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3/30/2009
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Will Buying New Nehalem Servers Save Your Business Money?

Spending more to spend less? That's HPs claim for the new line of ProLiant G6 rack, blade, and tower servers. But do Nehalem processors, improved power management, enhanced automation, and seductive financing make it so?

Spending more to spend less? That's HPs claim for the new line of ProLiant G6 rack, blade, and tower servers. But do Nehalem processors, improved power management, enhanced automation, and seductive financing make it so?In announcing its new line of 11 ProLiant G6 servers, HP claims to redefine server economics. That's a bold assertion that likely plays out differently in every business depending upon the specific situation. But the underlying theme of HP contends that newer, more advanced technology is cheaper to operate (and with the financing HP dangles, it may even be cheaper to buy).

The linchpin of those alleged lower operating costs is more efficient power consumption and fewer people (or at least hours) required to keep the machines humming. According to John Gromala, director of marketing for HP's Industry Standard Servers (ISS) unit, the ROI on a G6 server is as little as 90 days and many business "can be net positive in 90 to 120 days. If people can be more aggressive replacing single core [servers] and even older dual core servers, and get them out of the data center, they improve the efficiency. Those 3 to 5 year-old, single-core servers that people may be thinking about extending the life of, they should take a second look at economics; the dollars they'll spend to keep it running would buy them a new server in 2 months to a year."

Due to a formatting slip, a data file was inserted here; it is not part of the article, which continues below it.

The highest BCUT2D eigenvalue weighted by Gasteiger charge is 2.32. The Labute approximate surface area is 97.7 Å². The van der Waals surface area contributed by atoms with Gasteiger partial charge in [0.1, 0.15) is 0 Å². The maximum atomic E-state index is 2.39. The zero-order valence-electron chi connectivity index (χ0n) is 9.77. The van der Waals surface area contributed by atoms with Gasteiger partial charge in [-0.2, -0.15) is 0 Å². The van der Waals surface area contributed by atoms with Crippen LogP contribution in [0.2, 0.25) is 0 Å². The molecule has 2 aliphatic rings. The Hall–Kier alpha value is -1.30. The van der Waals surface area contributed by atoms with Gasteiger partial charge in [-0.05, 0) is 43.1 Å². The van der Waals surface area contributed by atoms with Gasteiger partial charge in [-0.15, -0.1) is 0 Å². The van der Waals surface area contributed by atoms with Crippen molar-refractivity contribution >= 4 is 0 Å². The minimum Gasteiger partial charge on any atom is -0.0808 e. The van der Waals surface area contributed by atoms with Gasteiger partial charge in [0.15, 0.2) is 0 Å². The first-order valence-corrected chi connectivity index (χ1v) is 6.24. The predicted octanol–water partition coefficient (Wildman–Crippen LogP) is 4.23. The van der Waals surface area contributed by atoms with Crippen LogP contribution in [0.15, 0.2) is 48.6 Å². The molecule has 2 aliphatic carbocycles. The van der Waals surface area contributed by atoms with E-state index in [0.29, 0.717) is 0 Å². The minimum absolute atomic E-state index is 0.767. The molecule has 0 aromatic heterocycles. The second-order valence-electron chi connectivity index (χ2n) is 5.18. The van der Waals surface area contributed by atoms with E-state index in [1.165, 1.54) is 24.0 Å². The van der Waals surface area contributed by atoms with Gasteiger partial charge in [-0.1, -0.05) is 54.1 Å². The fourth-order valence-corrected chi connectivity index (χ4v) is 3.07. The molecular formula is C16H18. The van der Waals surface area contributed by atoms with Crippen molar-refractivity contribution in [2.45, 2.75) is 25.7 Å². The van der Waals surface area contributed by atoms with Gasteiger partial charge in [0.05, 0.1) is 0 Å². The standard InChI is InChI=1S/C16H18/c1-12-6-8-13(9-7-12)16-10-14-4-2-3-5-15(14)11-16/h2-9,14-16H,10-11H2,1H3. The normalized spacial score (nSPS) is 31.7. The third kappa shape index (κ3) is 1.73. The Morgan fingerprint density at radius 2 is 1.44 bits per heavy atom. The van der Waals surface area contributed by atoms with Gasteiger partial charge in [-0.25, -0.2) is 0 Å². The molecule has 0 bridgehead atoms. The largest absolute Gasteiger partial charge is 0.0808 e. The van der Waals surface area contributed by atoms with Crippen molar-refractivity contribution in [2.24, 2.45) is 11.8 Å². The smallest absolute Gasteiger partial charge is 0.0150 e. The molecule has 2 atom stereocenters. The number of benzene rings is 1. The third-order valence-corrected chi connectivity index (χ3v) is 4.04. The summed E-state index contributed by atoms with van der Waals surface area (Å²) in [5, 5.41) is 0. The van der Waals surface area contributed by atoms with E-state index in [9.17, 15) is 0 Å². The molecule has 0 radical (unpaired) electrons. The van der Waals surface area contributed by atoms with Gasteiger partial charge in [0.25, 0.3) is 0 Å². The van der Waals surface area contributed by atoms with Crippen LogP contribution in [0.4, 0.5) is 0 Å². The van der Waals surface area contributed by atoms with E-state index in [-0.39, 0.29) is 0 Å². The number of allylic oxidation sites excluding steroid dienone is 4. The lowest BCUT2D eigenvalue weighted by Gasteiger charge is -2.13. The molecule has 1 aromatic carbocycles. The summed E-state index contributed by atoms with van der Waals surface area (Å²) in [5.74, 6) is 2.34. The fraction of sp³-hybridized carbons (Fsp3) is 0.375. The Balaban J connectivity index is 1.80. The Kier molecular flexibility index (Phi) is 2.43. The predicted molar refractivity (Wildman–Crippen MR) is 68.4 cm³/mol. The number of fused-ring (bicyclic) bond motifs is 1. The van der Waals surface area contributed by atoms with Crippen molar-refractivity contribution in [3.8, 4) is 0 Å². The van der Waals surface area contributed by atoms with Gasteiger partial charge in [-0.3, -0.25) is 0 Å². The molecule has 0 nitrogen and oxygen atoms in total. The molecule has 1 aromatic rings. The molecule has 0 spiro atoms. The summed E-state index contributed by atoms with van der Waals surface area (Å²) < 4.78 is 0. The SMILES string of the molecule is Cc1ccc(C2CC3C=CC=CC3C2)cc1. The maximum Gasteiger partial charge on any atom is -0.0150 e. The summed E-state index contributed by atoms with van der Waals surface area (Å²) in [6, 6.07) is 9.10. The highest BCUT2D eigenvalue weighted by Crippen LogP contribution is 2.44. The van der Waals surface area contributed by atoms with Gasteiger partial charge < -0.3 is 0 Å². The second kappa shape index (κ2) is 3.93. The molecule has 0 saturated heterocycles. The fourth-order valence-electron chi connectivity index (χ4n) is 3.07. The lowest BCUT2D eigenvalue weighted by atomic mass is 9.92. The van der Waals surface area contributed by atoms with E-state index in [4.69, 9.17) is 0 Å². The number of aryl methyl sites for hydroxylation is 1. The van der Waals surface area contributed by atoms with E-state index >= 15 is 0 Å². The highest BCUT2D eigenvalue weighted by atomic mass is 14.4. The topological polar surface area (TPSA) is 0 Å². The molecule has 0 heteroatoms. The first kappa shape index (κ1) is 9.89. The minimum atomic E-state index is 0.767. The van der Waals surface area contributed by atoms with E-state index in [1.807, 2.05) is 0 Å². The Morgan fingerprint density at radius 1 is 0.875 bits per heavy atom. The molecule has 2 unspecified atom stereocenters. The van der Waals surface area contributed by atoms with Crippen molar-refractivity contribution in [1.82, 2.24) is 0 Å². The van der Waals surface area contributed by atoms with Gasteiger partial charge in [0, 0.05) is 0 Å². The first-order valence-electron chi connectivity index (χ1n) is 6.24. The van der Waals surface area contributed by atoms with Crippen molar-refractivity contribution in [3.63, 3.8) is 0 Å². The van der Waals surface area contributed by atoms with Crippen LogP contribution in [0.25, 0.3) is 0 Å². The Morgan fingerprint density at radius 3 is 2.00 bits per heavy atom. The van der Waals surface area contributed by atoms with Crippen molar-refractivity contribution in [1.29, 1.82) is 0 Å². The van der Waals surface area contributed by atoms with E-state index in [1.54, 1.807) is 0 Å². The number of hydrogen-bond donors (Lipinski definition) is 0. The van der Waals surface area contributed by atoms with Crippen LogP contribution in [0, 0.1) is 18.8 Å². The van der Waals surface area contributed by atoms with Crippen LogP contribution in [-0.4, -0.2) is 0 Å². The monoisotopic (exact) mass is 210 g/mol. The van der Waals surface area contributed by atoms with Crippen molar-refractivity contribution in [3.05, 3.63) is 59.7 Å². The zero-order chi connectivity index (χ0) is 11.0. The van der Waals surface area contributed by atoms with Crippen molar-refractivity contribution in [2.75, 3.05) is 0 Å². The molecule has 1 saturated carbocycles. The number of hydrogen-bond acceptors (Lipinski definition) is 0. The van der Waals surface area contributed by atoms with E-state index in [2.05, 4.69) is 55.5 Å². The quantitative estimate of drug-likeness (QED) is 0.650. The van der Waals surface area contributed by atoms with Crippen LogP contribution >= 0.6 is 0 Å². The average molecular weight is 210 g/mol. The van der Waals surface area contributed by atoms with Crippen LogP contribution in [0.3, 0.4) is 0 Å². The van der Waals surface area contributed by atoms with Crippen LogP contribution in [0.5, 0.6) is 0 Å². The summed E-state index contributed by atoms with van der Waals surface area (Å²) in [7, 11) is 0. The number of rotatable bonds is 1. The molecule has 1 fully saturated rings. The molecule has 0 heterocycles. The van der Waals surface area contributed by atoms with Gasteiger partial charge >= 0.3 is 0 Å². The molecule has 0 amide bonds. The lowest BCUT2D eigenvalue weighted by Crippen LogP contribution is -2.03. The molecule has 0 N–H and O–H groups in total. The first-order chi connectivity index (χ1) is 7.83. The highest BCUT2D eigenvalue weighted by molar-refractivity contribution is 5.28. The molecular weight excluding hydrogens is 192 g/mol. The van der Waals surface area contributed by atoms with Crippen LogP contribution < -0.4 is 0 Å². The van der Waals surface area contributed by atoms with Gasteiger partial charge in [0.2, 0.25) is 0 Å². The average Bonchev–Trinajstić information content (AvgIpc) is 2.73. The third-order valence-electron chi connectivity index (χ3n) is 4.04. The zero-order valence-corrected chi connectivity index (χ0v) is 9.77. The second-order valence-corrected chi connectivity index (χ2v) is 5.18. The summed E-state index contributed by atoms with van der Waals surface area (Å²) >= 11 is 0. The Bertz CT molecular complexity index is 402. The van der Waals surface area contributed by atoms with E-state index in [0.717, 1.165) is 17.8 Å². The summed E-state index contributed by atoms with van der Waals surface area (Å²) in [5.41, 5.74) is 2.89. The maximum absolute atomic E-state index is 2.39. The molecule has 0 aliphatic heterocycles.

Not surprisingly, Intel Nehalem processors are in play with the G6 line of blade, rack, and tower servers. In application, that means twice the memory and storage of previous generations and a claimed 200% boost in performance. HP's also includes an automated migration wizard, a menu of available services, and flexible financing program (with a leaseback options).

As to the power savings, the servers includes sensors to optimize cooling, a common power slow (so you're not locked in a proprietary power supply), and dynamic power capping that limits server energy draw. The keys to the claims of reducing operational support rest in the automation capabilities, including an administrator function that seeks to simplify setup and allow remote access even when the server's offline. There's also a management console for remote or onsite monitoring, and a 10Gb Ethernet network port alleged to ease deployment of virtual machines.

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